So that’s ISMB over for another year. The worlds computational biologists are now sleeping off their Austrian wine and Sacher Torte hangovers on flights back home, hopefully inspired and brimming with fresh ideas for the next year. On the whole it seemed a productive and positive meeting, and whilst personal perspectives always differ depending on the tracks attended, there did seem to be several recurring themes.
After attending the Bio-Ontologies SIG, many of the same topics and issues did seem to follow into the main meeting, particularly in the Bio-resource descriptor (BioCoreDB
and Biosharing) workshop, and culminating in Michael Ashburners closing (and typically acerbic) keynote highlighting the genesis of Gene Ontologies.
As we enter the era of next-next generation sequencing, with desktop sequencers likely to become as ubiquitous as PCR machines, Bioinformaticians feel secure in their jobs knowing that the user base for their services is likely to explode. Massive challenges lie ahead, and the large number of talks on new tools, workflows, and ways of making the cloud more accessible for the data-driven researcher shows that there is a growing community anticipating these developments. The Galaxy Team were out in force at ISMB, with best-practice talks and demos of its current functionality by Jeremy Goecks and Dan Blackenberg, as well as case-studies by external users such as Marc Bras and Peter Cock, even demonstrating it’s utility with non-NGS data.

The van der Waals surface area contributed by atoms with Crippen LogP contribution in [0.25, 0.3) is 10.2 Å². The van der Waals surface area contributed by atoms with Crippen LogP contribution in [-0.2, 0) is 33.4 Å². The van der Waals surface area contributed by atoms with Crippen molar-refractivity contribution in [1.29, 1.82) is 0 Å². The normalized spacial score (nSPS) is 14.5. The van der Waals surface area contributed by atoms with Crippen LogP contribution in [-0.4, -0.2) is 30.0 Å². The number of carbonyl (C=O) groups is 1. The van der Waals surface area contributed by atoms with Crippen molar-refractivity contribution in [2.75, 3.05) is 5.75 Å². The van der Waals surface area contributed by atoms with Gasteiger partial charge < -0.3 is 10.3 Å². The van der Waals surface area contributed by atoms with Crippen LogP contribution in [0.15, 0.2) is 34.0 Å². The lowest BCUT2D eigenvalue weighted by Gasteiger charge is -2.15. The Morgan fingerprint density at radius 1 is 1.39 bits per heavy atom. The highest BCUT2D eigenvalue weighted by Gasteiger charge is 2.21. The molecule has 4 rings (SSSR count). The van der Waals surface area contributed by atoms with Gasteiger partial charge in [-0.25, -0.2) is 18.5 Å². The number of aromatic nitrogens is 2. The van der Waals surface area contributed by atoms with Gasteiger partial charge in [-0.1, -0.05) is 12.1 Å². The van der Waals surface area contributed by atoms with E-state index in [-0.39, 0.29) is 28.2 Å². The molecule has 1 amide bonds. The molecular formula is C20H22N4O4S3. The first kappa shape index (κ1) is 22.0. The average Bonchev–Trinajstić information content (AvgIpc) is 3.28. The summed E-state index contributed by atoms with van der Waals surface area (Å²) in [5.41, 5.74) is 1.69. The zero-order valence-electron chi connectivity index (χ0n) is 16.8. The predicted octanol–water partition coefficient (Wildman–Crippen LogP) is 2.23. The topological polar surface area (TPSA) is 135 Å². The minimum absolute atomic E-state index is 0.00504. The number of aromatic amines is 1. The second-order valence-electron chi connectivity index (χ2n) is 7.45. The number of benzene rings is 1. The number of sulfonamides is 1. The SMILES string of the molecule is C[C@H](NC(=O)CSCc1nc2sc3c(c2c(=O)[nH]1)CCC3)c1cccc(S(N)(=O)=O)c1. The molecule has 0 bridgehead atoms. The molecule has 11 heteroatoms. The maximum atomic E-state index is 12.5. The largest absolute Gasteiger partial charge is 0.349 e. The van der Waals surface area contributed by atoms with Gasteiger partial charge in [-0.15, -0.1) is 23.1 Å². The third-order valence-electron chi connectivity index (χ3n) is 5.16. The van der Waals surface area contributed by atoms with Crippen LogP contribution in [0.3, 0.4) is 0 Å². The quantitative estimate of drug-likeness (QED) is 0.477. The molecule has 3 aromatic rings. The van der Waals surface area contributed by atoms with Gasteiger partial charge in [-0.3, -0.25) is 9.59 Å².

Despite the proliferation of similar systems, with new ones launched at the meeting such as YABI, there fortunately seems to be moves to make these more interoperable. Kostas Karasavvas presented work on combining Galaxy and Taverna – allowing the use each of others tools and workflows. Bringing together two already well established communities massively widens the user base and functionality of them both, and the MyExperiment portal widens this even further by combining and listing nearly 2000 workflows spanning all of science.
The ability to use these systems in the cloud takes this usability and reproducibility even further, allowing completely configured clusters to be deployed in a matter of minutes and opening up high-performance computing capabilities to users without the infrastructure or programming experience. This was demonstrated very well by Paul Foster with an example of Taverna in the cloud, and by Enis Afgan presenting Galaxy Cloudman, which by enabling instant access to the >100 tools from CloudBiolinux plus the entire suite of tools and reference datasets of Galaxy has great potential to provide killer functionality. Much is still in the pipeline, but with momentum building and the user base growing, it will be interesting to see how things have developed by the next ISMB in Long Beach. GigaScience hopes to see many of you then!